As I was writing my ideas down and putting the example Units together I thought 'This looks and feels right'.

    I did consider using tank riders or jerrycans to show a Tank Unit's 'strength', but during the experimental stage I will probably use simple counters.

    All the best,


  4. Jim,

    Interestingly enough the saving rolls were one thing I had thought about removing ... but had then rejected the idea for the time being.

    What I have decided to do is to keep the rules as they are at present (if they ain't broke they don't need fixing), and just add sections that explain the different Unit 'strengths' and that Units will degrade as a result of 'hits' until all their 'strength' has gone. I will see how this works and then might have a re-think.

    All the best,


  5. Hi Bob:

    I think this looks like an idea with LOTS of potential -- a very elegant way of taking advantage of roster possibilities; I also like either Jim's idea of using "runners" accompanying the AFVs or else something like jerrycans to maintain the visual appeal of your battlefield. Some really cool ideas.

  6. I like it! I'll also note re tank hits that Hat is planning boxes of tank riders. An armoured car could perhaps be accompanied by scouts or motorcycles?

  7. Hi Bob, When I tried the rules using Memoir 44 figures etc it certainly looked fine with the individual figures for all the reasons you pointed out. For artillery I used a gun model and a couple of infantry figures and the result was OK although I have to say this very much by chance rather than design! Using individual pieces and removing them when hit on that basis makes sense and certainly works well enough in Memoir 44/Battle Cry et al. Aesthetically I have to agree that it looks better and in a strange way seems to fit in with the style of the rules in an 'old school' kind of way.

    All the best,


  8. Chris,

    It certainly does seem to have lots of potential.

    By the way, another way for indicating the 'stength' of AFVs might be to have removable crew figures (e.g. a removable tank commander figure).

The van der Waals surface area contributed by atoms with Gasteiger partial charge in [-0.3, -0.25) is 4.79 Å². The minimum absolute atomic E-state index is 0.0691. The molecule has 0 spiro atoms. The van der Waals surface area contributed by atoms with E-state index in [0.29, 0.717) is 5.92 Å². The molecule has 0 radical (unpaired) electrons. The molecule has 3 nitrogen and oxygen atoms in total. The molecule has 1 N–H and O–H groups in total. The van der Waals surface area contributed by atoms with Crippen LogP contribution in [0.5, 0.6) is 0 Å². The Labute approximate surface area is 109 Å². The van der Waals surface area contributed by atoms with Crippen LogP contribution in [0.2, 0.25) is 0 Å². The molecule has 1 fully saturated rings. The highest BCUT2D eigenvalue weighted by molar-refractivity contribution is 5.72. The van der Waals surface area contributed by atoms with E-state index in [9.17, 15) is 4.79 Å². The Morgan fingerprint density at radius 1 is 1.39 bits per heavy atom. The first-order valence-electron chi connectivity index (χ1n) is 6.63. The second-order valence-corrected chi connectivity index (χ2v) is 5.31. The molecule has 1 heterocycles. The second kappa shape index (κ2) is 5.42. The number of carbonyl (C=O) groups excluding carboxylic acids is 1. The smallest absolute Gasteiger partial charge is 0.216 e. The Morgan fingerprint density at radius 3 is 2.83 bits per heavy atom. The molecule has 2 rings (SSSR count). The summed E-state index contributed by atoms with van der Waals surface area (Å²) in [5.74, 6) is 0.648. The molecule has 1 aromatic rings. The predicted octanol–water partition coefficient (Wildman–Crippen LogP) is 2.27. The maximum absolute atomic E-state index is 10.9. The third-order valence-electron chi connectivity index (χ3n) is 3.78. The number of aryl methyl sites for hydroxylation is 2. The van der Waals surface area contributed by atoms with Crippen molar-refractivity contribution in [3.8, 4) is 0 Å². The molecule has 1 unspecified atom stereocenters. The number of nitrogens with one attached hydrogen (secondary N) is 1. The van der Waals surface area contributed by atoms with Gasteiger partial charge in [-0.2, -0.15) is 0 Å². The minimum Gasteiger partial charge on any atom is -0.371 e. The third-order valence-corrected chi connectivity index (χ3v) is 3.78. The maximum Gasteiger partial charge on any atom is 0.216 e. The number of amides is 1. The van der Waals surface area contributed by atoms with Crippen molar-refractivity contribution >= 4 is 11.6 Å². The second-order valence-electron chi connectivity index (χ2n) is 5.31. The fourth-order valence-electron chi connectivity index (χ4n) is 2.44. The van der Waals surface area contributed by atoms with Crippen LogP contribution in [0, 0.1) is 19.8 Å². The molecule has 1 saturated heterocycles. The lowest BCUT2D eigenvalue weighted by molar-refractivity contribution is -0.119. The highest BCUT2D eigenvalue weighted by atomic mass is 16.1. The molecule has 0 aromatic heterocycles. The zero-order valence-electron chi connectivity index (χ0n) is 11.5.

I just wish that I had enough time to really give this project some serious work.

    All the best,


  9. Ross Mac,

    Tank riders would certainly work for Russian and German World War II AFVs ... and I particularly like the idea of motorcycle riders working alongside Armoured Scout Cars (especially for the 1930s and early World War II).

    As I mentioned in my comment to Chris, I did think that removable tank commanders might also work for AFVs. What do you think of this for an idea?

    All the best,


  10. Ogrefencer,

    It was your email about trying the modified Morschauser rules using Memoir '44 playing pieces last week that sort of started the ball rolling. I dug out my set and was pushing the pieces around on the board wondering if I could use it or the one supplied with Battle Cry for a quick play-test of the modified Morschauser rules on hexes. I did not proceed with the idea then, but it must have stuck in my subconscious.

    You certainly hit upon the Unit ‘strengths’ quite uncannily, and your comments that they worked ‘OK’ makes me think that this is the right direction to move in. As a large part of the enjoyment of wargaming is the aesthetic appeal of the figures and terrain, something that looks ‘right’ must – in my humble opinion – be right.

    All the best,